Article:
(Bloomberg) -- Mylan NV misled investors for at least a year about a Justice Department investigation into the allergy shot EpiPen that would eventually cost the company nearly $500 million, the U.S. Securities and Exchange Commission said Friday.The settlement appears to close one part of a long-running saga over a product that boosted Mylan’s sales but also brought controversy. Under the agreement with the SEC, first disclosed as a settlement in principle by Mylan in July, the drugmaker will pay $30 million.The SEC lawsuit details years of Mylan’s efforts to fight allegations it overcharged taxpayers, and then negotiating with the government over a settlement. Neither the investigation nor the potential settlement was disclosed to investors while those events were ongoing. The company in October 2016 announced a settlement with the Justice Department for $465 million.“Investors were kept in the dark about Mylan’s EpiPen misclassification and the potential loss Mylan faced as a result of the pending investigations,” said Antonia Chion, associate director of the SEC’s Division of Enforcement.Mylan shares closed down 2.4% to $19.29 in New York.Controversial ProductThe SEC settlement is the latest black eye for a company that’s no stranger to controversy. Mylan has been named in lawsuits by state attorneys general that accuse 20 drugmakers of conspiring to carve up the market and raise price on more than 100 generic drugs. Democratic members of Congress have said the company has stonewalled their inquiries into its conduct. And the company has struggled to resolve a more than a year old supply shortage of EpiPen, even as copycat competitors have come on the market.Mylan has said that it acted properly and that its executives did not conspire to fix prices. It has also said that it is cooperating with investigations. EpiPen is manufactured by a Pfizer Inc. subsidiary and sold by Mylan, and the companies have said they are working on the supply issue. Pfizer and Mylan in July struck a deal to combine Mylan and Pfizer’s older-drugs business.The EpiPen settlement relates to a complex program in Medicaid, the federal-state health program for low-income people, that’s meant to get the government deep discounts on drugs. Under the program, almost all drugs are subject rebates to the government. But generics, which are typically lower-priced and have slim margins, pay a much smaller rebate than brand-name products.Even though EpiPen faced little competition and the company had increased the price by hundreds of dollars, it had been classified as a generic product under the discount program. In 2013, the Centers for Medicare and Medicaid Services told Mylan that EpiPen “has an incorrect drug category” in a government database, and that the company needed to verify and update the information.1997 LetterMylan’s justification for calling EpiPen a generic product was a 1997 letter from the government. But inside the company, executives raised doubts about whether the letter was sufficient, according to the SEC.The 1997 letter was “basically just done as a result of a conversation two guys who were there at the time had,” one Mylan employee said in an internal email to a Mylan executive, according to the SEC lawsuit. If there had been a new review, “they would have been denied given today’s market size and that ours was a loose interpretation to begin with,” said the employee.In November 2014, the SEC said, Mylan received the first Justice Department subpoena as part of a civil investigation into whether the company had misclassified the drug and cost taxpayers millions of dollars. At the time, about 20% of EpiPen’s $1 billion in annual sales came from Medicaid, according to the SEC.For the next year, Mylan argued that the government should drop its investigation. In response, the government sent more subpoenas, and had the company to sign an agreement extending the statute of limitations. In October 2015, however, Mylan began to share estimates of potential damages with the Justice Department, saying that in one quarter in 2015, calling EpiPen a generic had let the company avoid somewhere between $12 million and $42 million in rebates to Medicaid.In 2014 and 2015, Mylan told investors in filings that it was discussing the matter with the Centers for Medicare and Medicaid Services. But the SEC said that the company misrepresented the government’s position, downplaying its risk.Mylan said that it believes the SEC settlement is the right course of action. “The company continues to be committed to the highest levels of integrity with respect to all aspects of its business operations,“ it said in a statement.The company would later produce larger estimates, but still not tell investors that it was under investigation or might have to pay damages, the SEC said. “Mylan knew or should have known that the total possible loss arising from DOJ’s claims was exponentially higher than these amounts,” the SEC said in its lawsuit.Accounting rules say that companies are supposed to disclose liabilities when there’s a reasonable possibility of a loss. The SEC said that because it didn’t tell investors, the company ended up overstating its profits.David Maris, an analyst with Wells Fargo & Co., said the SEC settlement was just the end of one chapter. The company is still facing other government and private inquiries over EpiPen, Maris said. He has a “market perform” rating on the shares.“This does not put the entire EpiPen situation behind Mylan,” he said.(Updates to clarify description of employee in 11th paragraph, and closes shares in fifth paragraph.)To contact the reporters on this story: Riley Griffin in New York at;Matt Robinson in New York at mrobinson55@bloomberg.netTo contact the editors responsible for this story: Drew Armstrong at, ;David Glovin at, Timothy AnnettFor more articles like this, please visit us at©2019 Bloomberg L.P.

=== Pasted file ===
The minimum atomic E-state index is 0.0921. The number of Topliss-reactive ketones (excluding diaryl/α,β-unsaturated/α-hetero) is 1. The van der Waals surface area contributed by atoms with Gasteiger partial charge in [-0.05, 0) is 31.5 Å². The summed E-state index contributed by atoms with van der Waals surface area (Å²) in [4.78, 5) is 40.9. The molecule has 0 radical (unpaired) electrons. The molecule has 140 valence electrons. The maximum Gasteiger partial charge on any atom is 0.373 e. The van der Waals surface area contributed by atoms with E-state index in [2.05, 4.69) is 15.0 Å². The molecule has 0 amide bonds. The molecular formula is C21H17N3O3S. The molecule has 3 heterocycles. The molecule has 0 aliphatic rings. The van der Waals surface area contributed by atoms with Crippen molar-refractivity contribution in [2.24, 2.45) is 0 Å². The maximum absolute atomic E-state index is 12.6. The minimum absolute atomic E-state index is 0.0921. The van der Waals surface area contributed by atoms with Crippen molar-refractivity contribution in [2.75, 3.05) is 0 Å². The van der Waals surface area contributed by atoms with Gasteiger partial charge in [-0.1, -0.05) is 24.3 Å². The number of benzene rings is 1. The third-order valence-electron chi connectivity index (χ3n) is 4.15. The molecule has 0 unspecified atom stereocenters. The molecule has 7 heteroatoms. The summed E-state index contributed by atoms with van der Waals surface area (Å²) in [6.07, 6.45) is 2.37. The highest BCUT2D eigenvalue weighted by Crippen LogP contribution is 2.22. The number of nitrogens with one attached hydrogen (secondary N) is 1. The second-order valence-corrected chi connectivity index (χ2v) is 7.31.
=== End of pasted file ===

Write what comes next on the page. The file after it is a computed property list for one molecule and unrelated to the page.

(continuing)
• Mylan Stock Dives On $30 Million Settlement In EpiPen Scandal